“It is worse, much worse than you think.” David Wallace-Wells began his book The Uninhabitable Earth with this warning. It’s the sort of necessary alarmism found throughout scientifically informed discourse on climate change. Ruthless politicization ranging from denial to doomsaying has caused many people (including me) to feel nearly powerless in confronting it. Sure, we can eat less meat or try to organize for a Green New Deal, but our personal choices and legislation only go so far when capitalism itself is predicated upon an endless growth that requires environmental destruction for survival.
If it’s the artist’s duty to reflect the conditions of the world around us, addressing the withering state of our planet must be a primary concern. How, then, to make art about climate change that’s both urgent and, well, good? One of my favorite examples is King Gizzard and the Lizard Wizard’s 2019 Infest the Rats’ Nest. The seven-member Australian psychedelic outfit has a style that’s as eclectic as it is energetic, and the group is known for releasing truly staggering amounts of music (dropping no fewer than five albums in 2017). In 2019, they released Fishing for Fishies and Infest the Rats’ Nest, both of which address climate change. The former, a sweet and whimsical album that forays into the blues, was criticized as the most boring of the otherwise boundary-pushing band’s oeuvre. But the latter is—somewhat shockingly—a thrash-metal record, and in my opinion, one of the best albums of the year.
It opens with “Planet B,” a vigorous call to action that utilizes the visceral conventions of metal dotted with Aussie cues like “Open your eyes and shoot the dingo / All this shit goes out the window.” Like much of the album, the track features heavy guitar distortion and double-bass drumming; it also bears resemblance to the full-throttled aggression of hardcore punk. The result is a jolting dogmatic takedown of the capitalist machine that has exploited the climate crisis in the absence of meaningful political action: “Only way through is colonization / Acclimatization / Population exodus / Monetization / Civilization / ....There is no Planet B.” The track has become something of a protest anthem. In the wake of our fruitless outcries and our inability to curb human consumption, King Gizzard mourns our collective inaction: “Sin is our greatest / You hear / Baby Jesus sheds a tear.”
“Planet B” leads into the steady banger “Mars for the Rich,” a track carried by Lucas Harwood’s stunning fuzz-bass line. Vocalist Stu Mackenzie denounces the classist extraterrestrial ambitions of Elon Musk and his ilk: “I’m just a poor boy / Living frugally / I see Mars on TV / I see people happy / I work fields with / Blistered fingers / I look starward / That world has no place for me.” The inequalities of capitalism have worsened public health and destroyed human life, but it can seem as though “Resistance is futile,” as Mackenzie croons in “Superbug,” a slow-tempoed chug that feels particularly prescient in a pandemic. The track warns of an impending illness that will imminently wipe out humanity due to antimicrobial resistance; COVID-19 began just four months after its release.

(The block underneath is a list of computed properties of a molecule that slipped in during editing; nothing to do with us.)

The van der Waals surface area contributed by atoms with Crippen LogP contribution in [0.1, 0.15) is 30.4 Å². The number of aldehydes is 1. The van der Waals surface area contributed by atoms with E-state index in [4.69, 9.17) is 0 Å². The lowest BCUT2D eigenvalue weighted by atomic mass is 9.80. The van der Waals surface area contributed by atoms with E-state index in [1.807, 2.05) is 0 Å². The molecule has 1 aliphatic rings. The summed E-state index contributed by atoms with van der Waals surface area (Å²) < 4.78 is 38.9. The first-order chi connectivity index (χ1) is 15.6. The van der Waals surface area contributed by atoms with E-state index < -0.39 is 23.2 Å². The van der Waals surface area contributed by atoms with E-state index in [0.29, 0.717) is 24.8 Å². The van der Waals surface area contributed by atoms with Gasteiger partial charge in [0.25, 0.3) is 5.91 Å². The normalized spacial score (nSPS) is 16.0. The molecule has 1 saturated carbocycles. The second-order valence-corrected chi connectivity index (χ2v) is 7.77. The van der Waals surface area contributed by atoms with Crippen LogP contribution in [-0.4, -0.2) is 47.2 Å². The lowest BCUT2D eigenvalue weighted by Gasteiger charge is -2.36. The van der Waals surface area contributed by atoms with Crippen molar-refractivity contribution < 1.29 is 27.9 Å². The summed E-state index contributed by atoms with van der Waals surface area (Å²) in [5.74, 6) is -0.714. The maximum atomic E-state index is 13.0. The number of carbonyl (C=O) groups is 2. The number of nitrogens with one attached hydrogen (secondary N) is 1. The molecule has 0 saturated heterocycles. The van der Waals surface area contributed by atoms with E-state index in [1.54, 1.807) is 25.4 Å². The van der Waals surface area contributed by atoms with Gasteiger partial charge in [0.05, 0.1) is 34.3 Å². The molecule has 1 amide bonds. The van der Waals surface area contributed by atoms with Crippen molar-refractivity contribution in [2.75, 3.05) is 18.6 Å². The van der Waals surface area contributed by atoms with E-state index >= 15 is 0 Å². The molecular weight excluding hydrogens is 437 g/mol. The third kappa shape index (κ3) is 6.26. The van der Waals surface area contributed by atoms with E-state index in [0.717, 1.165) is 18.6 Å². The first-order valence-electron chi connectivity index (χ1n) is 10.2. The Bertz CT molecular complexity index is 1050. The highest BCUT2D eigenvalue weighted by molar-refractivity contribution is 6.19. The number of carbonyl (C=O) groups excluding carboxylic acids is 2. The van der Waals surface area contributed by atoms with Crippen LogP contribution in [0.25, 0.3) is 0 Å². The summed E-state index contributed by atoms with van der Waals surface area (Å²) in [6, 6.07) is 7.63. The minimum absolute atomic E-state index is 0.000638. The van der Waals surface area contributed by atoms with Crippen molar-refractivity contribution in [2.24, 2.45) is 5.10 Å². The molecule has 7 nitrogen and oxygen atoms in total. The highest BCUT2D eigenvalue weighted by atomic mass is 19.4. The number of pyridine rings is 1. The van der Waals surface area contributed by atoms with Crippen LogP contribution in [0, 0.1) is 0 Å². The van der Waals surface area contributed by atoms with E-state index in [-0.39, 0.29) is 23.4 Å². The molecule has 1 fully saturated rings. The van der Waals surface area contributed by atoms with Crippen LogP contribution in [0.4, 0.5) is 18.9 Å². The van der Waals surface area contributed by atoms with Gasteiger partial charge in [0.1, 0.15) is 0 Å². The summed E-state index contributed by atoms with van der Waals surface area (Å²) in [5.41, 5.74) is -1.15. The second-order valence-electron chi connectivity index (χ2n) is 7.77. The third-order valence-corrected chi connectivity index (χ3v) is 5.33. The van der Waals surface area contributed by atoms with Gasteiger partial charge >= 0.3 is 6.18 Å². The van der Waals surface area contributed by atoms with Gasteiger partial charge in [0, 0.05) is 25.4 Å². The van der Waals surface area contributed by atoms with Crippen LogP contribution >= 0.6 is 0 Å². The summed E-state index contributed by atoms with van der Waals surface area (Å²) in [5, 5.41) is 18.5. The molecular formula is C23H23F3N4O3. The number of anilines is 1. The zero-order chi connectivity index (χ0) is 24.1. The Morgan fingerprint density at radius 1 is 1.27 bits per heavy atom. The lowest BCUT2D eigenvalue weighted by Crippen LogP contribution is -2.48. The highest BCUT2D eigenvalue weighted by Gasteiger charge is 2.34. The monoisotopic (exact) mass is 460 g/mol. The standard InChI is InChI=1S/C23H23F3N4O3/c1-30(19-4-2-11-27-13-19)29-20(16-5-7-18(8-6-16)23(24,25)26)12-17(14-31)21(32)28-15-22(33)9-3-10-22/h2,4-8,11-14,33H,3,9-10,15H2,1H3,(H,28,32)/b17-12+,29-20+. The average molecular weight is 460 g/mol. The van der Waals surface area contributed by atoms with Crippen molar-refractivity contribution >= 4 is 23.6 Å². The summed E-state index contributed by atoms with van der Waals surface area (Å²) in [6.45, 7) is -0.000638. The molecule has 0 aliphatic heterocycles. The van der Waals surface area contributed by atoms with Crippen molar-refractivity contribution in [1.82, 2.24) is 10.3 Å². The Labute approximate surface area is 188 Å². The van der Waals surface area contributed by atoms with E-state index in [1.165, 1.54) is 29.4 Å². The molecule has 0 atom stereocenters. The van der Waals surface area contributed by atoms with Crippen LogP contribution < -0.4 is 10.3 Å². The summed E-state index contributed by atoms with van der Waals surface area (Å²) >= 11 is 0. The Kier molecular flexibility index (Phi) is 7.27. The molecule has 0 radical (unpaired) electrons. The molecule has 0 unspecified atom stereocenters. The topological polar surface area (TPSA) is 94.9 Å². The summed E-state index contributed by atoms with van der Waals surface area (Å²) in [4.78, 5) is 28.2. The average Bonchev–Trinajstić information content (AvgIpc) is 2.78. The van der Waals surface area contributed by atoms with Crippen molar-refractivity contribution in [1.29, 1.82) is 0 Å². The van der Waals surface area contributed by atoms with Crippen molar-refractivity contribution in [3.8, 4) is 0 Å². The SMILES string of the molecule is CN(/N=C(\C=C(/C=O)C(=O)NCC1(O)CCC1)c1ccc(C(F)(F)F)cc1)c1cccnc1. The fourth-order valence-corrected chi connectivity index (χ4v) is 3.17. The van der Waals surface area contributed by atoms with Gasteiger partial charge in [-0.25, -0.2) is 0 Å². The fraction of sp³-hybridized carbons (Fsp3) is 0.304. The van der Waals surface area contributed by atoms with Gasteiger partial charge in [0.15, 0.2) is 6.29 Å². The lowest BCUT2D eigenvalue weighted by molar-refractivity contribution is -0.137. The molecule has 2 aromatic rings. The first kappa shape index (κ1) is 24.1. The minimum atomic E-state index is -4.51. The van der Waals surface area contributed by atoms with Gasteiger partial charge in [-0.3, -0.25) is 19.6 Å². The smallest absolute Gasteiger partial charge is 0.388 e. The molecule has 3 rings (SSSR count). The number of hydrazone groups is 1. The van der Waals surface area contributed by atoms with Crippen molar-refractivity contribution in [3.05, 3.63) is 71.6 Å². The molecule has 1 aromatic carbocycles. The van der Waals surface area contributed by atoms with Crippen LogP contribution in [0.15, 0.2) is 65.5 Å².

In “Self-Immolate,” the band sings, “Like a bird in a cage / Airostat habitat / To motion, I am slave.” King Gizzard suggests that we dig our own graves with climate denial and life in late capitalism. The album ends with a song literally titled “Hell.” “God, it’s pretty hot down here,” Mackenzie wails, followed by exaggerated, surreal imagery, a fatalistic wake-up call to the dystopia in which our current trajectory culminates.
Infest the Rats’ Nest is an unsettling departure from the band’s usual psychedelia, a disruption that draws attention to a critical issue—a classic case of form following function. Sure, the masterwork rejects feel-good fuzziness, but it does so to admit that only structural change, not individual choices, will really make a difference. And there’s nothing saccharine about the destruction of our planet, which Pope Francis made clear in Laudato si’. He describes the earth as a sister who “cries out to us because of the harm we have inflicted on her by our irresponsible use and abuse of the goods with which God has endowed her.” The nature of thrash metal feels particularly fitting as it evinces the unrest and general malaise caused by, as Laudato si’ puts it, the “violence present in our hearts, wounded by sin, reflected in the symptoms of sickness evident in the soil, in the water, in the air and in all forms of life.” As the earth “groans in travail,” King Gizzard unsentimentally decries capitalism’s destruction of our common home.
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